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I ordered some sushi grade steaks online. They came frozen, as they were shipped with dry ice to keep them nice and cold. Frozen, I cut them into pieces and put them back in the freezer, taking out one chunk at a time and thawing in the fridge.

Sushi grade steaks do not need to be cooked, since they are kept frozen at temperatures where parasites cannot survive so there is no concern of the meats contaminating anything.

Once thawed, how long do I have to keep them in the fridge until they pose a health risk?

Since this might depend on the type of fish, I will leave the question open to all fish types. However FYI I ordered yellow fin tuna (Ahi), yellowtail tuna (Hamachi), and salmon (Sake). Also Capelin roe (Masago), and salmon roe (Ikura).

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up vote 3 down vote accepted

I have always made sure that I only defrost enough to meet the needs of the moment for sushi. If you cut the blocks into 4 to 8 rolls worth, they should defrost under running water in just fifteen to twenty minutes, just about the time it takes me to do a batch of sushi rice. That said, fish once defrosted will start to lose flavor immediately but will remain edible for 2 days. Once it starts to smell, get rid of it immediately, and I would play it very safe on that "starts to smell" the faintest whiff should be enough to send it to the bin.

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Thanks for the answer! Could you elaborate a bit on the health risks that the 'smelly' fish could pose to anyone eating it? Are there parasitical or just bacterial issues with the steaks at that point? – Styler Dec 21 '11 at 21:23
The freezing killed the parasites if it was done properly, that's why fish meant to be eaten raw is frozen for the lengths of time that it is. Fish itself breaks down into some fairly unhealthy stuff during the rotting process which is what causes that bad smell. Your digestive track will not thank you for eating it and neither will your taste buds. – sarge_smith Dec 22 '11 at 7:46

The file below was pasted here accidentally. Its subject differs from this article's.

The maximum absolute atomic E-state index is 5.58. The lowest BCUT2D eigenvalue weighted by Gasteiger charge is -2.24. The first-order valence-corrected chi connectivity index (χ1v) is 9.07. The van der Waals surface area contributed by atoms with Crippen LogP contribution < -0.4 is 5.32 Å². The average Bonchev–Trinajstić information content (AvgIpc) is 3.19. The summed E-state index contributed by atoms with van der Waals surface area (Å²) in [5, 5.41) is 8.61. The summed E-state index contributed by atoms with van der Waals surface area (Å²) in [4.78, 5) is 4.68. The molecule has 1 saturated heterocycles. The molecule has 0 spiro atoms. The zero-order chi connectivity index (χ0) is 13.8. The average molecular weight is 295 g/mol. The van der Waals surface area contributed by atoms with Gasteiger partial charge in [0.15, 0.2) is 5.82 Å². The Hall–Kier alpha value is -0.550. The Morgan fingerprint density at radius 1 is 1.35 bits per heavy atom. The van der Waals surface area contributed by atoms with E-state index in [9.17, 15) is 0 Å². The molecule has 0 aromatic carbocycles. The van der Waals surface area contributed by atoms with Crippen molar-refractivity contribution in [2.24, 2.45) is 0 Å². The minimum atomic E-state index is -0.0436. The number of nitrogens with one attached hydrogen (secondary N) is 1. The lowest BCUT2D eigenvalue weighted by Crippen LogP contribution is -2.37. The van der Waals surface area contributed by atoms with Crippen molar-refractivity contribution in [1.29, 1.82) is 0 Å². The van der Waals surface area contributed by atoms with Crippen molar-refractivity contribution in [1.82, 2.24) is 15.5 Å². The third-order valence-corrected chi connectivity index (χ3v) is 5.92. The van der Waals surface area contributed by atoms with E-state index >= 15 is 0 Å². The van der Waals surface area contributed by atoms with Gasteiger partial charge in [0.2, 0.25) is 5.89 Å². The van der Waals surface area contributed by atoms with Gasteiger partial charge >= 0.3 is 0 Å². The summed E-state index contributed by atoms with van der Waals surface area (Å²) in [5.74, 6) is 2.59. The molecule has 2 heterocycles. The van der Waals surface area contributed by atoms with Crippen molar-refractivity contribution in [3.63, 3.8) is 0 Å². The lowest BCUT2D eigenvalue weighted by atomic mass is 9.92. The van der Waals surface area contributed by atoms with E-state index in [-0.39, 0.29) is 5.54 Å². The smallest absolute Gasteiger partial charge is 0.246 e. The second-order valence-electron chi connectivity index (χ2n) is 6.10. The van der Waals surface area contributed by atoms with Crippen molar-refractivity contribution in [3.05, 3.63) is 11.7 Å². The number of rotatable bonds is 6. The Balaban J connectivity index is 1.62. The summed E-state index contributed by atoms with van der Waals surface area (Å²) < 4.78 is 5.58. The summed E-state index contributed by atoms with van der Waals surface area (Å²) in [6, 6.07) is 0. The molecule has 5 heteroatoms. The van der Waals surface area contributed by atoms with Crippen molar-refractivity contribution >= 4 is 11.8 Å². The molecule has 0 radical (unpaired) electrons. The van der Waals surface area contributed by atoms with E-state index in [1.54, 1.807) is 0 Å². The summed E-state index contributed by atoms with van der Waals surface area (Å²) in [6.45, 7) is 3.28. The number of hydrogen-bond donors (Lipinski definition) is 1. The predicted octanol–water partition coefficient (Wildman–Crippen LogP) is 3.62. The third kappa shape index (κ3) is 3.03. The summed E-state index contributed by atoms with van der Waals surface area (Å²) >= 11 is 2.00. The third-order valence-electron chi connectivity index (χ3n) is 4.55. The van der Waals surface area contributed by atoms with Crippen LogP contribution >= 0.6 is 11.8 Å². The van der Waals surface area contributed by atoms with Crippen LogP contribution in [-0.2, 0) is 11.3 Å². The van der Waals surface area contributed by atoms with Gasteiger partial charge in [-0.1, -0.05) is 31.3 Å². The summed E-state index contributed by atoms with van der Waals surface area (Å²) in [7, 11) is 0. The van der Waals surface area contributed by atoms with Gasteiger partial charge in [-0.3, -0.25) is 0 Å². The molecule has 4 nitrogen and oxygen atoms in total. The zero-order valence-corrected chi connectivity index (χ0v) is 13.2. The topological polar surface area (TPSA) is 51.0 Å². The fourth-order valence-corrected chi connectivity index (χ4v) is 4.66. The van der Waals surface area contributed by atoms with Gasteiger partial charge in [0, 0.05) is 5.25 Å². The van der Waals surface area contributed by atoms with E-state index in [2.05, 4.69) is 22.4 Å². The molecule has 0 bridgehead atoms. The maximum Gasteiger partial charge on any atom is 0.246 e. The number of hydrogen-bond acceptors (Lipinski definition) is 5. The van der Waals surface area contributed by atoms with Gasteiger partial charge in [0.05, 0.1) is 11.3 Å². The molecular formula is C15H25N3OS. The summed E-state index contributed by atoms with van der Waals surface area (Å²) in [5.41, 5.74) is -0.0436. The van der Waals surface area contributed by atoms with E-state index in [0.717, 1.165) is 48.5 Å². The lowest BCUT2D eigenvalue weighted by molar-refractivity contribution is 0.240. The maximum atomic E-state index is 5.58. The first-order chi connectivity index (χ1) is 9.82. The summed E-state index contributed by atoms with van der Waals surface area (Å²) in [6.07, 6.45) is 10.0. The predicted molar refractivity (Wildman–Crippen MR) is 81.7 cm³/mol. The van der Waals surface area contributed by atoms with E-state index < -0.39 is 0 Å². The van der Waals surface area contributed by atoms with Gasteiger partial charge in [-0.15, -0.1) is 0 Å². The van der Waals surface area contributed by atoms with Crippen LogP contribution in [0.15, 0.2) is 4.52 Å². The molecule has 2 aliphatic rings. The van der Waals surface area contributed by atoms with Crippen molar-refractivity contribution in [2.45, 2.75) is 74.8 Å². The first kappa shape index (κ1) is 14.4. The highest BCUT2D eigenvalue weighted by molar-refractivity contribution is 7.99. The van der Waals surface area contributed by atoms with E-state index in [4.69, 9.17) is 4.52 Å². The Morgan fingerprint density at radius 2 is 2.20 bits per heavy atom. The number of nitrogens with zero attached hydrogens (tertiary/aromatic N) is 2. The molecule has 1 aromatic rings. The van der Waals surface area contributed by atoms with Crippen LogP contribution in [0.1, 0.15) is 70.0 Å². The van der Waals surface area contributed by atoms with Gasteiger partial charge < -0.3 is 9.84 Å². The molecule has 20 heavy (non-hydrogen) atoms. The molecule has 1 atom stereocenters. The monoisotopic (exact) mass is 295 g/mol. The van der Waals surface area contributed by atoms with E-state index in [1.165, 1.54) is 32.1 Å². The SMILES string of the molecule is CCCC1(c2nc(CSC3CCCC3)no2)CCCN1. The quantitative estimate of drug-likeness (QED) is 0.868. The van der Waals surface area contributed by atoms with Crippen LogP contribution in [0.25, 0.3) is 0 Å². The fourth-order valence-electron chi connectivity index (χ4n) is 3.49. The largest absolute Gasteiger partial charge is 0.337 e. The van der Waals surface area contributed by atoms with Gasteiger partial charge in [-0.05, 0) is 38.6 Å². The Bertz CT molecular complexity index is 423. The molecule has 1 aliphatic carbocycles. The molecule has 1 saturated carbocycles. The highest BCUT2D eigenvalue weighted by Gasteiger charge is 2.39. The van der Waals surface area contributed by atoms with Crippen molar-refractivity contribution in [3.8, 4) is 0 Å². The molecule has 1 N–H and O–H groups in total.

Just to clarify on one point, one should only use cold running water when thawing fish this way. – OmniaFaciat Jun 20 '13 at 20:16

Some, but not all. Freezing may kill some of the present forms of bacteria. But for the most part, bacteria may simply freeze the growth state and then continue to grow once food has been thawed. A perfect and well known example of bacteria that cannot be killed through freezing is Salmonella.

The bacteria in your food belong to two criteria - a) the "wanted" bacteria b) the "unwanted" bacteria

However they both are bacteria - so the effect of the freezing will be proportionally same on both types. For the bacterial population (in your food) the freezing is a natural catastrophe ! A lot of them may get annihilated because of the severe shear pressures generated by water crystal formation.(Remember ice floats and therefore has more volume than water - for the same mass).

Some bacteria ( unwanted as well as wanted) will survive. That is because their "population" inside is quite huge to begin with. But they will find the going really tough - until the food is thawed ! But once thawed they will multiply quickly to recover populations. In fact this new generation ( according to Charles Darwin) will have more "freeze-hardy" bacteria among them !

Bacteria have been known to grow in extremely hostile conditions elsewhere on earth. Your frozen food hardly nears the "extreme" conditions they are known to survive in.

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